The recent interim agreement in Geneva between the world’s major powers and Iran over its nuclear programme is a bitter pill that Israel’s prime minister, Benjamin Netanyahu, has spent much of the past week choking on. After initial outrage, the indications are that Netanyahu is softening his tone towards Washington. An official close to Netanyahu told the Jerusalem Post newspaper bluntly: “Israel intends to be a player.” A leading Israeli columnist has termed the period before negotiations begin again for a permanent agreement Israel’s “six-month war”.
For Palestinians in Gaza the anxiety-inducing soundtrack to their lives is the constant buzz of the remotely piloted aircraft – better known as “drones” – that hover in the skies above. Confined by Israel to one of the most densely populated areas in the world, Gazans are subject to near continual surveillance and intermittent death raining down from the sky. They call the drone’s noise “zenana” – an Arabic word referring to a wife’s relentless nagging that describes the drone’s oppressive noise and their feelings about it.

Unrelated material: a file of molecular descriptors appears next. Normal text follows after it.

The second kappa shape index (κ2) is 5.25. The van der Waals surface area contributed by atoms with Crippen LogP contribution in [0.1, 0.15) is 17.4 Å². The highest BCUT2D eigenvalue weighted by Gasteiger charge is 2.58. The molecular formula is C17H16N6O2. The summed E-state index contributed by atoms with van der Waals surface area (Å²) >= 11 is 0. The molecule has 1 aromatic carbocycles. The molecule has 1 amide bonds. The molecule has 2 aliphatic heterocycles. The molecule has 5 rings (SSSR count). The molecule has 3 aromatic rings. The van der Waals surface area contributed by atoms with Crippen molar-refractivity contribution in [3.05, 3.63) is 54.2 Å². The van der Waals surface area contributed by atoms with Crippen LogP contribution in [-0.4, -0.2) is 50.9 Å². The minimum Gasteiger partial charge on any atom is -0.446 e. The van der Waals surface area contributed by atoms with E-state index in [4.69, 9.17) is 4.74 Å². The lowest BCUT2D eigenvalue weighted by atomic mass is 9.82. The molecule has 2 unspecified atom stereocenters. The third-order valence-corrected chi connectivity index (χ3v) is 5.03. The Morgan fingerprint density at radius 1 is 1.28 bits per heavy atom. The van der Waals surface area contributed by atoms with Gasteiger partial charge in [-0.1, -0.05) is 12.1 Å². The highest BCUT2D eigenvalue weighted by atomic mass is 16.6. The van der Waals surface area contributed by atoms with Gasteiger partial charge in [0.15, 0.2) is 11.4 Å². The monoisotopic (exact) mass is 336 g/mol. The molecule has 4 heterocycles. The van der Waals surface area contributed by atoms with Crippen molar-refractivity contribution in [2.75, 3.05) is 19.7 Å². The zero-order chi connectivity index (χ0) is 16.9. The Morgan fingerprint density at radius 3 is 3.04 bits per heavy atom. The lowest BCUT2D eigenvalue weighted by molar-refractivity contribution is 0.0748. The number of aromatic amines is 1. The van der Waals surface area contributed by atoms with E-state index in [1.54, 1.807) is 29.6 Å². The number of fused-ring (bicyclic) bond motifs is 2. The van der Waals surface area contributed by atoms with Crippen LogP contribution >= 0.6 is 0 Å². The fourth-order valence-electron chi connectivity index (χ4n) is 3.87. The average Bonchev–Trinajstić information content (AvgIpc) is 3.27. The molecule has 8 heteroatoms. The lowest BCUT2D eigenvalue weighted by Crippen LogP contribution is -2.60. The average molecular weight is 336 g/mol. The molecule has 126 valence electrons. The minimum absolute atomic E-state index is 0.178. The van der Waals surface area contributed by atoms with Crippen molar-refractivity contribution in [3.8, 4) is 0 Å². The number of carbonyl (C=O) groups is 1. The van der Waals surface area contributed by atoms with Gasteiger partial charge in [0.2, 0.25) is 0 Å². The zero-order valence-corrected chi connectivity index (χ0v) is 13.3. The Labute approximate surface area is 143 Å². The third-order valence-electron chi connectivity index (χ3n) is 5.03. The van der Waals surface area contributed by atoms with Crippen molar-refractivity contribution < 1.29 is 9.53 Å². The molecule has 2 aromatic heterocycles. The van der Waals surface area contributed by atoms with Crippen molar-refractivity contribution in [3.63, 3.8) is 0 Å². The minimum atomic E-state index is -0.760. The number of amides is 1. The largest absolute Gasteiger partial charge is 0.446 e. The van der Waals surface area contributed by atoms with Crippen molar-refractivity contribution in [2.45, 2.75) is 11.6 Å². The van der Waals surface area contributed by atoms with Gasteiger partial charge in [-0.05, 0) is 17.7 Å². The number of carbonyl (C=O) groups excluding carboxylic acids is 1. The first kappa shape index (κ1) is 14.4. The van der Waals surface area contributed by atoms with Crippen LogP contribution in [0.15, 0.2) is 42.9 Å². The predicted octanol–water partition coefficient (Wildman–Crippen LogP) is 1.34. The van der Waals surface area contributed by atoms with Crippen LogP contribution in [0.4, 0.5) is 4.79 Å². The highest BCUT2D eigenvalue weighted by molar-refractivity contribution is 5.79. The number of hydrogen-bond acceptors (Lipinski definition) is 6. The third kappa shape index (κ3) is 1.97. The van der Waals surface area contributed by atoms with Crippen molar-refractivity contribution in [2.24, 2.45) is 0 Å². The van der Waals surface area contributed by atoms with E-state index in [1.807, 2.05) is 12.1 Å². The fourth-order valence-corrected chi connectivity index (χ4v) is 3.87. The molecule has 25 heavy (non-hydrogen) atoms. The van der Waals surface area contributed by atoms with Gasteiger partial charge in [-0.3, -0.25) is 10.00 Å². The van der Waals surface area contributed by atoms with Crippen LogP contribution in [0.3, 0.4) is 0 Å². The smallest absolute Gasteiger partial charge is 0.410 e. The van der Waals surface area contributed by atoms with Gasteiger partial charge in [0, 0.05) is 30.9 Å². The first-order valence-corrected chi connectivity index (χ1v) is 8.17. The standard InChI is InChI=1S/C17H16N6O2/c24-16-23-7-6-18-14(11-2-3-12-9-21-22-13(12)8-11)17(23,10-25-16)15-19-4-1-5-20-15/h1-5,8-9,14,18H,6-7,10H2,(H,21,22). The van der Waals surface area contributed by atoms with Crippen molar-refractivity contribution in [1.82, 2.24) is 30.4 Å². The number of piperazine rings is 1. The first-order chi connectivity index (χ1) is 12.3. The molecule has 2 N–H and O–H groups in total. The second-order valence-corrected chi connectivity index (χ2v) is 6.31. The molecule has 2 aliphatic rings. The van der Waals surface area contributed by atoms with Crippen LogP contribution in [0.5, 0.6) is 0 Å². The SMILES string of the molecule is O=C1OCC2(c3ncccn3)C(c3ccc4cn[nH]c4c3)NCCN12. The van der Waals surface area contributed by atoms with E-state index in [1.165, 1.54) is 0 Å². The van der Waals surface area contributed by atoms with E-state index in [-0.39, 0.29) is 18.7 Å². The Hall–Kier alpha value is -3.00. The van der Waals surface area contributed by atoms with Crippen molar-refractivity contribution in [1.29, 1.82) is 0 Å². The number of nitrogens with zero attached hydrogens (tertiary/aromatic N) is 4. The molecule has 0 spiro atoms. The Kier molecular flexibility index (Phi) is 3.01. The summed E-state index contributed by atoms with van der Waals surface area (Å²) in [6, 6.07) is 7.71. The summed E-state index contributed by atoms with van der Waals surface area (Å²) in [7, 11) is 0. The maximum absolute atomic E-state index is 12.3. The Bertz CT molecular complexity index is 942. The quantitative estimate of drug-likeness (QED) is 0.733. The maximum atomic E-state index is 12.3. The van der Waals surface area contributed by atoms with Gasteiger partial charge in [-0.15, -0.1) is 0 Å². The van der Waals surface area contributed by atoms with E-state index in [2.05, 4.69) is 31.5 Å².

Israeli prime minister Benjamin Netanyahu made what was presumably intended to sound like a historic peace gesture towards the Palestinians last week. He invited Mahmoud Abbas, the Palestinian president, to Jerusalem to address the Israeli parliament, echoing Menachem Begin’s invitation to Egypt’s president, Anwar Sadat, in 1977. In reality, Netanyahu’s offer was as hollow as his previous utterances about Palestinian statehood.
Israel is again at the centre of moves to challenge key agencies at the United Nations, as it lobbies to prevent the Palestinian leadership from gaining more of a foothold in global forums. Israel ended a 20-month boycott of the UN Human Rights Council last month, but did so only after securing promises of reforms that human rights groups say will further weaken international efforts to hold Israel accountable for its illegal occupation.